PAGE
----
There Is No Good Bible for over a Billion People

Esther Havens

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On this planet, there are about 7,000 living languages. 1,860 of them do not have a single word of Scripture. 4,500 languages do not have a full Bible. That’s more than 1 billion Bibleless people.

Let that sink in.

The few believers in those people groups are doing their best to preach and teach and evangelize by using Scripture in a language of wider communication, known as “LWC.” Think French or English or Arabic in many parts of Africa. The problem is, only the more wealthy or fortunate tend to know those languages well. The commoners? The poor? The women? The children? Probably not.

The ordinary person doesn’t know LWC well because it is not their heart language. It is not the language their mothers spoke to sooth them as infants. It’s not how they tell their spouse and kids they love them. It smacks of business and politics. Not love.

Imagine only knowing Christ in the foreign language you studied in high school and college. How would those Scriptures speak to you now? Would you even bother? Instead of welling up at the glory of God you’d find yourself reaching for a dictionary you do not have.

Though much good still has come from the Bible’s influence in a second language, the word of God in the heart language has far more power to change hearts and lives. “For the word of God is living and active, sharper than any two-edged sword, piercing to the division of soul and of spirit, of joints and of marrow, and discerning the thoughts and intentions of the heart” (Hebrews 4:12).

Why English Doesn’t Work

This answers the question everyone in Bible translation dreads: “Why can’t we just teach everybody English?” It doesn’t work. The roots of a second language grow only as deep as the intellect. They do not reach the heart.

Effective ministry depends on Scripture in the heart language. Good church planting depends on biblical preaching in the heart language. Theological training for local pastors depends on Scripture in the heart language. Care for the least of these, without the soul-saving and soul-consoling message of Jesus in the heart language, is not much different than the physical help a secular organization could provide.

Effective ministry depends on Scripture, yet over 1 billion people do not have the full Bible.

The Work Continues

But God is finishing the work he started. Through local churches, national translators, and dozens of Bible translation societies around the globe, these people groups are being reached at an unprecedented rate. Well over 100 translation projects are engaged every year. No medium is off limits: Open-air Bible storytelling, the “JESUS” film, New Testament and Old Testament translation, audio Bibles, even smartphone apps. You name it. The gospel is advancing to the farthest corners of the globe.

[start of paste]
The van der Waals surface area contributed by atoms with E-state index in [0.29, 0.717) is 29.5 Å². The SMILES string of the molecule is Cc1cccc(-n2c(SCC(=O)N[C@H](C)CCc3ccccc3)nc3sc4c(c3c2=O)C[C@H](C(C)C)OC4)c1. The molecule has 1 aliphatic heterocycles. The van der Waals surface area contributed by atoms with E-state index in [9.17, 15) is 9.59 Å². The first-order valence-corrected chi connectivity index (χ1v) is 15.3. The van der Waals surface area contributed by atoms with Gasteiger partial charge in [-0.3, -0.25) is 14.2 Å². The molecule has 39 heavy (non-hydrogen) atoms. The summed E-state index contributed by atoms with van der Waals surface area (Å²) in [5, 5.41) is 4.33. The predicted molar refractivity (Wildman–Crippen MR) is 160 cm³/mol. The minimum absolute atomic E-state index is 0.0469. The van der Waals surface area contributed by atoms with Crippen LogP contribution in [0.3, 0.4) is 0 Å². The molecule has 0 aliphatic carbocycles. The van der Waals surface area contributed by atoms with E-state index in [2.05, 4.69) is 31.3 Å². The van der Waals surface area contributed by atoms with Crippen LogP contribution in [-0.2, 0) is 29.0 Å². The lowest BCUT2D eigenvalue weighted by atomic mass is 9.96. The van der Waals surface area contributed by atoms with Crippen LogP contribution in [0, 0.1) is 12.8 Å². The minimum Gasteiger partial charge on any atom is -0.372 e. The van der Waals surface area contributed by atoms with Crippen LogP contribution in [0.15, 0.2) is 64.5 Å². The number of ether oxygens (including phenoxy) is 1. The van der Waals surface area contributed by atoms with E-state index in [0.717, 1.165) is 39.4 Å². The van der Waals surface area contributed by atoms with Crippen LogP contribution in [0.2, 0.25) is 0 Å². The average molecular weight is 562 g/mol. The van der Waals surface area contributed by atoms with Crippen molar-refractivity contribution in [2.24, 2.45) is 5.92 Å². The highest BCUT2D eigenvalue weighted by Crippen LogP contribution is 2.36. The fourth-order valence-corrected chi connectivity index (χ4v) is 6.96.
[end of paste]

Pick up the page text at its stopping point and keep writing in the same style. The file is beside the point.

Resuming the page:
The translator who will begin work on the last unreached language on earth is alive today. During many of our lifetimes, we will see the gospel proclaimed in every last living language on this earth. I don’t know about you, but that sounds like the fulfillment of the Great Commission to me. It sounds like what John recorded in Revelation 7:9–10.

After this I looked, and behold, a great multitude that no one could number, from every nation, from all tribes and peoples and languages, standing before the throne and before the Lamb, clothed in white robes, with palm branches in their hands, and crying out with a loud voice, “Salvation belongs to our God who sits on the throne, and to the Lamb!”

Consider Your Role

We have a problem though, and it’s a good problem. The global interest in translating the Bible into heart languages is skyrocketing. The nations are asking for help, for resources, and for personnel. But we don’t have enough laborers or senders to keep up with the need. So, I ask you to help. I ask you to help finish the Great Commission.

John Piper says you can play three roles in fulfilling the Great Commission: 1) You can go; 2) You can send; or 3) You can disobey.

Which role is for you?

Could you work in Bible translation? Probably.

What if you’ve never excelled at foreign languages, or never cared to read the footnotes in your Bible, or wouldn’t thrive under the exhaustion that accompanies globetrotting? Could Bible translation still be for you? Yes.

When people think of joining a Bible translation ministry, they think it means they’d have to relocate to a developing country, learn a handful of languages, and become Bible scholars. It’s not like that for most of the people who work in Bible translation.

Like many global endeavors, Bible translation has become increasingly specialized to become more efficient. Because of this, countless other roles exist. They’re less obvious, but just as essential to the work. We need skilled people there, too.

Currently, The Seed Company and Wycliffe Bible Translators — the two organizations I work with — have 17 job listings posted on their websites which do not involve direct Bible translation. Many of these are salaried and U.S. based — not to mention the scores of field-based jobs that are always needed.

Some of those 17 positions include: field business analyst, online marketing specialist, partner relations assistant, copywriter, video specialist, network and server specialist, field coordinator, finance specialist and graphic designer.

You don’t need to be a linguist to be on the front lines of Bible translation.

So how can you help?

  1. You can go, by working in Bible translation within the skill set that God has given you.

  2. You can send, through prayer, finances, short-term teams, resources, or member care.

  3. Or, you can disobey.

(@jordanmonson) serves in Bible translation in São Tomé and Príncipe as well as Lusophone Africa. He and his wife Aubrey and 1-year-old son Everett are currently based out of Lisbon, Portugal.